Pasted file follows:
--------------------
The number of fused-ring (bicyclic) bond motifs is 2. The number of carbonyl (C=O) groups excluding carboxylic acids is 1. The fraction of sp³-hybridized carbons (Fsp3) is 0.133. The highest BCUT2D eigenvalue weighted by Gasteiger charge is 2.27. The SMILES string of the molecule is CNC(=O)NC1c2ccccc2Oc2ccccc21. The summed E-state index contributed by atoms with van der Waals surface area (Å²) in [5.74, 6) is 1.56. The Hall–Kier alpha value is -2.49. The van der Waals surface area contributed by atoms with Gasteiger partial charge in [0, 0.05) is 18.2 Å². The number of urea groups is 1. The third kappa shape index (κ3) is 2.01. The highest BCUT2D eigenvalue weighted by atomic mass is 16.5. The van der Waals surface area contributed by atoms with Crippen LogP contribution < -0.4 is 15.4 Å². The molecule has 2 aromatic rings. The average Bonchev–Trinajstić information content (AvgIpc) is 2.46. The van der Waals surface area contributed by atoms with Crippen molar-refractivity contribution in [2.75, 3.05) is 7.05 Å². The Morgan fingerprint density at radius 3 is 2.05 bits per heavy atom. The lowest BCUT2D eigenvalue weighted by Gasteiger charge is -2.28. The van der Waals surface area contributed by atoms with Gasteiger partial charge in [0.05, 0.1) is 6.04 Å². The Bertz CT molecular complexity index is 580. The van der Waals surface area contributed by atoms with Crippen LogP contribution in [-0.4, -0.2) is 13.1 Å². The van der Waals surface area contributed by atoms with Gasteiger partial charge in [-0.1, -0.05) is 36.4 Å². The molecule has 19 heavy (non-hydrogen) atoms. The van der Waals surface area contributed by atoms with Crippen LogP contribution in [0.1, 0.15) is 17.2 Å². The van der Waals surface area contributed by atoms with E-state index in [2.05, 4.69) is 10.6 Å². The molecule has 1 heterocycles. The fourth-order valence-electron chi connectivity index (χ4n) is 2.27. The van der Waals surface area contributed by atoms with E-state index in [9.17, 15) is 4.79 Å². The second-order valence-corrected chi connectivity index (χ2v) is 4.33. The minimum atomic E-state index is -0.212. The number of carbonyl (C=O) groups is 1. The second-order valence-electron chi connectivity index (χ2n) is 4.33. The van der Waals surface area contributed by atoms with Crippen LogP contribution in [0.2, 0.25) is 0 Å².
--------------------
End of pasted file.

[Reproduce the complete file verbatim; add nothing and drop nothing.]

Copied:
The number of fused-ring (bicyclic) bond motifs is 2. The number of carbonyl (C=O) groups excluding carboxylic acids is 1. The fraction of sp³-hybridized carbons (Fsp3) is 0.133. The highest BCUT2D eigenvalue weighted by Gasteiger charge is 2.27. The SMILES string of the molecule is CNC(=O)NC1c2ccccc2Oc2ccccc21. The summed E-state index contributed by atoms with van der Waals surface area (Å²) in [5.74, 6) is 1.56. The Hall–Kier alpha value is -2.49. The van der Waals surface area contributed by atoms with Gasteiger partial charge in [0, 0.05) is 18.2 Å². The number of urea groups is 1. The third kappa shape index (κ3) is 2.01. The highest BCUT2D eigenvalue weighted by atomic mass is 16.5. The van der Waals surface area contributed by atoms with Crippen LogP contribution < -0.4 is 15.4 Å². The molecule has 2 aromatic rings. The average Bonchev–Trinajstić information content (AvgIpc) is 2.46. The van der Waals surface area contributed by atoms with Crippen molar-refractivity contribution in [2.75, 3.05) is 7.05 Å². The Morgan fingerprint density at radius 3 is 2.05 bits per heavy atom. The lowest BCUT2D eigenvalue weighted by Gasteiger charge is -2.28. The van der Waals surface area contributed by atoms with Gasteiger partial charge in [0.05, 0.1) is 6.04 Å². The Bertz CT molecular complexity index is 580. The van der Waals surface area contributed by atoms with Crippen LogP contribution in [-0.4, -0.2) is 13.1 Å². The van der Waals surface area contributed by atoms with Gasteiger partial charge in [-0.1, -0.05) is 36.4 Å². The molecule has 19 heavy (non-hydrogen) atoms. The van der Waals surface area contributed by atoms with Crippen LogP contribution in [0.1, 0.15) is 17.2 Å². The van der Waals surface area contributed by atoms with E-state index in [2.05, 4.69) is 10.6 Å². The molecule has 1 heterocycles. The fourth-order valence-electron chi connectivity index (χ4n) is 2.27. The van der Waals surface area contributed by atoms with E-state index in [9.17, 15) is 4.79 Å². The second-order valence-corrected chi connectivity index (χ2v) is 4.33. The minimum atomic E-state index is -0.212. The number of carbonyl (C=O) groups is 1. The second-order valence-electron chi connectivity index (χ2n) is 4.33. The van der Waals surface area contributed by atoms with Crippen LogP contribution in [0.2, 0.25) is 0 Å².